If we want to achieve lofty goals, we need to bring others with us. High trust leaders are experts at aligning interests and finding common ground. Counterintuitively, they realise that putting the group’s needs before their own needs generate success.
Here are five tips to become a trusted leader:
Successful high trust leaders have established solid networks of peers and other professionals that enable them to find the right people in any high stakes project. They are always on the lookout for the best and brightest. Their ability to connect people based on interests, values and common needs enable them to build up their team’s capabilities. They never shut out people who are smarter than them. As Dave Logan says in the book Tribal Leadership, “You are only as smart and capable as your tribe. By upgrading your tribe, you multiply the results of your efforts.”
They realise that creating a large network of relationships is through introducing like-minded people to each other, proving that they are there to be of service. Unlike low trust leaders, who avoid introducing people to each other, as they like to have control over the people they know.
2. Accept everyone is different
High trust leaders realise that everyone is unique. We each have different gifts. We all trust differently – some of us are high in trust and others low. Depending on the situation, we can be trusted or not trusted.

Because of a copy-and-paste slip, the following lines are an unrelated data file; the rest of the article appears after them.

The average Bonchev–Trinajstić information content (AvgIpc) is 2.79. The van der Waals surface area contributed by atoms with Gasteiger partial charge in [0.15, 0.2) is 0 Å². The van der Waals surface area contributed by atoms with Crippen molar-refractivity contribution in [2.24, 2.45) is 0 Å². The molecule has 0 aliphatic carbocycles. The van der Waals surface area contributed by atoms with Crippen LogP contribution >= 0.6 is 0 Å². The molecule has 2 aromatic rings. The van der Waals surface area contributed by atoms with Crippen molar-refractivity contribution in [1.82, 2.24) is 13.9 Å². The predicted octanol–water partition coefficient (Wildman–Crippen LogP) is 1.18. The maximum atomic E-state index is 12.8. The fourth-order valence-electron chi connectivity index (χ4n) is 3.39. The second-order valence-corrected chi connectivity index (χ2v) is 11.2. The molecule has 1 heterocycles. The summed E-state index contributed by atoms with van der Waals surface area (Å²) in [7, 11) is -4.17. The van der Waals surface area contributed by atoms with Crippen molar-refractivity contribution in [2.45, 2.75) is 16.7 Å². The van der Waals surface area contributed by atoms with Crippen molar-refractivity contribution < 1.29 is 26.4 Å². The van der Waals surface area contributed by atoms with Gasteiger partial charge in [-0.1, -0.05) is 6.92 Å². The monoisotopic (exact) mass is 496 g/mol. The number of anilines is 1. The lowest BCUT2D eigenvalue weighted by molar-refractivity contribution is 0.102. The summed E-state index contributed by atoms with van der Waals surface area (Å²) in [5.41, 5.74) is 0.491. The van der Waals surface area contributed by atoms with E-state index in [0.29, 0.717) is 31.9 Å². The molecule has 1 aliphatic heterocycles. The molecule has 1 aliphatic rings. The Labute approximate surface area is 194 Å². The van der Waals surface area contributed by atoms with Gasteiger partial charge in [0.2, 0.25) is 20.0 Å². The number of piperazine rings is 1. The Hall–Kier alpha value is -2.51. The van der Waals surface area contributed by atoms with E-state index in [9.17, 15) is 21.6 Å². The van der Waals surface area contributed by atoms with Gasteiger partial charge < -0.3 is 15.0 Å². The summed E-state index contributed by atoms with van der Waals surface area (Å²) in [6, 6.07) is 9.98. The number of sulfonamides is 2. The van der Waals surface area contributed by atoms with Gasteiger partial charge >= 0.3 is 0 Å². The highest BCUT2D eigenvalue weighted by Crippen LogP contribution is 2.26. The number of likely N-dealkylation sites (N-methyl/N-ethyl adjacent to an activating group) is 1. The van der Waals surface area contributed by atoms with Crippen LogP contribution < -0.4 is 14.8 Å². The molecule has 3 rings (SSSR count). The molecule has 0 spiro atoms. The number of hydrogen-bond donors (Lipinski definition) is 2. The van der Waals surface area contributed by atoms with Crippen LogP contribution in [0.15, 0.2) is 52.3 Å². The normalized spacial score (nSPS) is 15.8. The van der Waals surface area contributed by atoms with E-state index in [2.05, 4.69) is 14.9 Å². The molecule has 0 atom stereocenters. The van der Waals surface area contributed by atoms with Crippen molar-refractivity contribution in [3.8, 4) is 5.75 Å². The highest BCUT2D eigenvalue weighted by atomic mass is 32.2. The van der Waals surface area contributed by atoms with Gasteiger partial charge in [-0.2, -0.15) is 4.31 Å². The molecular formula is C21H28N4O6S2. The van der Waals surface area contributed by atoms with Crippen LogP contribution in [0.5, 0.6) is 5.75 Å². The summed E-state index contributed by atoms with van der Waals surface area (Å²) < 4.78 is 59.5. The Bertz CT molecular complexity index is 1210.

High trust leaders take the time to understand where people are at. They acknowledge when people are in fear and take the time to explain the inherent risks, understanding that some people need more reassurance than others.
Most importantly of all, they realise that they need to customise their communication differently for each person, to accommodate their needs (and fears).
3. Commit to building trust all the time
Trust is dynamic. If you are not proactively building trust, it is declining. High trust leaders are self-reflective of their behaviours. They know that if people don’t trust them, it will make it much more difficult to get everyone on the same page. They are constantly reviewing their behaviours and relationships, taking the time to build and maintain trust.
4. Trust is a competency
High trust leaders are intentional about trust building. They have studied trust at a comprehensive level and know how to build, judge and rely on trust. Most people don’t often think of trust as a capability that can be learned and explored.
Rather than instinctively deciding how to trust someone, high trust leaders use a strategic process (The Trust Evaluation Framework is a good example). This improves their ability to hire the right people (and fire the wrong ones quickly). Rather than waste time and headspace figuring out how to build trust with low trust direct reports, they know what areas to target in their communication to improve the relationship, but also highlight where people’s performance needs to improve, in a collaborative manner.